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Europe sharpens restrictions to regain grip on pandemic
InternationalOct 13. 2020A health worker administers a covid-19 swab test on a traveler who had just arrived in Berlin on Oct. 12, 2020. MUST CREDIT: Bloomberg photo by Liesa Johannssen-Koppitz
By Syndication Washington Post, Bloomberg · Peter Laca, Rudy Ruitenberg, Nikos Chrysoloras · WORLD, HEALTH, EUROPE, HEALTH-NEWS
The Czech Republic is closing schools as France, Italy, and the Netherlands prepare to widen restrictions to contain surging coronavirus cases around Europe.
British Prime Minister Boris Johnson announced bars and pubs will be closed in the worst-hit parts of England from Wednesday, but his top health adviser said it won’t be enough.
The latest bout of harsher curbs comes as Germany’s new coronavirus cases increased at the fastest pace since the height of the pandemic in the latest sign of how the region is struggling to keep the disease in check. Europe’s largest economy will evaluate its own next steps on Wednesday.
Even with countries from Spain to Ukraine posting record increases in recent days, authorities are resisting reviving national lockdown restrictions. The focus is instead on local measures amid concerns about hammering economies again and sparking unrest.
Fueling public resistance to harsher restrictions is the impression that the virus has lost its bite amid relatively low hospitalization and death rates. But authorities expect the number of severe cases to increase as more older people get infected.
“We need to be really careful right now,” Mike Ryan, executive director of the World Health Organization’s health emergencies program, said on Monday. The relationship between case numbers and deaths “could reconnect very, very badly and very catastrophically unless we’re very, very careful.”
The European Union sought to provide some clarity to a confusing array of travel rules, with European affairs ministers signing off on a common threshold for imposing entry restrictions on Tuesday.
Under the nonbinding plan, unfettered travel will be allowed between regions with fewer than 25 new cases per 100,000 people for the previous 14 days, and with fewer than 4% of tests showing positive results.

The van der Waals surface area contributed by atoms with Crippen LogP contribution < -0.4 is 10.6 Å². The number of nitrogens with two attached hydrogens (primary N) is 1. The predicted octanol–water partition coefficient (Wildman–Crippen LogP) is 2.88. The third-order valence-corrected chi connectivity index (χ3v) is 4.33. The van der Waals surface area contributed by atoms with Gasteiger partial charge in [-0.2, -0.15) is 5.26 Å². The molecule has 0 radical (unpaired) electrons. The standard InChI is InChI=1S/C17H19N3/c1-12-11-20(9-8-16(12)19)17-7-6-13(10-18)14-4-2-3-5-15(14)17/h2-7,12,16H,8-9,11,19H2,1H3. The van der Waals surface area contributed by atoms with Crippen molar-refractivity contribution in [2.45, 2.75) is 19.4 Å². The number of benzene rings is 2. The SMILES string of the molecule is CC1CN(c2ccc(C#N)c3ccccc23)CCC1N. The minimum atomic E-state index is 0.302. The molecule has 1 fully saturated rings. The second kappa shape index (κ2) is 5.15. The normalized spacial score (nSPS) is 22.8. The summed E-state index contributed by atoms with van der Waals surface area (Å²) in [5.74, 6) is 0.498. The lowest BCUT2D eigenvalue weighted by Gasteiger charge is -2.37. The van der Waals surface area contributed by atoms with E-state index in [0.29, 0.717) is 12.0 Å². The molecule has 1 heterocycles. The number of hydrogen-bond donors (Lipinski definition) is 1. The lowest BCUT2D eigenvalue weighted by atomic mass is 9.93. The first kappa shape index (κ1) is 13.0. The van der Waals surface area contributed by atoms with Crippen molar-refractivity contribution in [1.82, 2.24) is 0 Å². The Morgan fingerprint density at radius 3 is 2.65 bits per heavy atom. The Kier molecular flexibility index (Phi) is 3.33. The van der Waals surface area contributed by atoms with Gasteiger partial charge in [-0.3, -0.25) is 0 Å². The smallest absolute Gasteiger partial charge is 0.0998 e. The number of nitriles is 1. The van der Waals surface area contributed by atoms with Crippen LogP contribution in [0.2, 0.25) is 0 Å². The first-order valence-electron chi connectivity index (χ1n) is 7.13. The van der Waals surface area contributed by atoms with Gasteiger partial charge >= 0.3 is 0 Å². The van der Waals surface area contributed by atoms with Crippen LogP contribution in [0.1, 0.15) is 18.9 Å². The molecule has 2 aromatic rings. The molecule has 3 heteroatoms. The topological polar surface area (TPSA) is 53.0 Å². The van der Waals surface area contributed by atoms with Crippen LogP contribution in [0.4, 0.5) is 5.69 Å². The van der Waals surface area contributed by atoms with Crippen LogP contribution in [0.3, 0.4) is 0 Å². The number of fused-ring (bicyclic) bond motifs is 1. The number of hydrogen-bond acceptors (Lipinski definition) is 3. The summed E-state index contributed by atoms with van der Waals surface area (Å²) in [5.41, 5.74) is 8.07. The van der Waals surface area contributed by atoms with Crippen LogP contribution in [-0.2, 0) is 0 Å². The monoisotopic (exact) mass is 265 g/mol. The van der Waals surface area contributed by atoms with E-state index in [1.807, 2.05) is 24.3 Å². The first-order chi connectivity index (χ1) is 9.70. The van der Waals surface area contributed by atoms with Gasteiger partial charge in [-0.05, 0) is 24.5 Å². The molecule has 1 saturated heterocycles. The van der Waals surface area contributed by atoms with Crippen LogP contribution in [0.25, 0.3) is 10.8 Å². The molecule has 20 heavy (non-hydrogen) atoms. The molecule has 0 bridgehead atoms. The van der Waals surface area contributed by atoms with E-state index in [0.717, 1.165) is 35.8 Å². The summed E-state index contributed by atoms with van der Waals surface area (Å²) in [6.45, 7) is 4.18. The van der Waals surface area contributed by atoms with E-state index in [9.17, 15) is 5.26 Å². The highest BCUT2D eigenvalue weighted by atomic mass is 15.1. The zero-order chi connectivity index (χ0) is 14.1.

None of the EU’s 27 member states is currently below the agreed threshold, according to the latest data from the European Centre for Disease Prevention and Control.
The Czech Republic — the European country with the fastest surge in recent weeks — banned alcohol consumption in public, limited outdoor gatherings to six people and closed schools, restaurants and bars through early November.
Italian Prime Minister Giuseppe Conte signed a decree imposing new restrictions overnight, newswire Ansa reported Tuesday. The measures include ordering bars and restaurants to close by midnight, banning people from gathering outside them from 9 p.m. and limiting receptions for events such as weddings and baptisms to 30 people.
Dutch Prime Minister Mark Rutte is expected to announce stricter measures Tuesday evening, with local media reports saying that could include new restrictions on bars and restaurants. Rutte’s cabinet will also stress that people should work from home if possible and limit the numbers of visitors.
French President Emmanuel Macron may announce additional restrictions during a planned television appearance on Wednesday. All measures are on the table, French Citizenship Minister Marlene Schiappa said in an interview on LCI TV, when asked if a curfew in the Paris region was possible.
The country has declared maximum alert status for six cities including Paris and Marseille, forcing the closure of bars and trade fairs. That’s in addition to limits on gatherings and widespread requirements to wear masks that are already in place.
Irish health authorities are considering recommending additional curbs for Dublin and districts close to the border with Northern Ireland, local media reported, as more cases were admitted to hospitals. Some 224 patients are currently fighting the virus in hospital, almost double the Oct. 1 level.
In Northern Ireland, where cases have surged, health officials are considering recommending a six-week lockdown to try curb the virus, broadcaster RTE said.
Chris Whitty, the U.K.’s chief medical officer, said the British government will have to do more and “probably in some areas significantly more” to contain the virus. The warning follows on the heels of the prime minister’s plan for a three-tier system of covid-19 alerts to simplify the imposition of lockdown measures.
In Germany, new cases climbed by 6,541 in the 24 hours through Tuesday morning, according to data from Johns Hopkins University. That’s the highest daily increase since April 3 and only slightly below peak levels of nearly 7,000.
Chancellor Angela Merkel is preparing to meet with the premiers of Germany’s 16 states on Wednesday to decide on new measures such as testing in nursing homes and isolating travelers from high-risk areas. After meeting with big-city mayors on Friday, she warned that Germany faces a crucial moment that can determine whether it regains or loses control of the pandemic.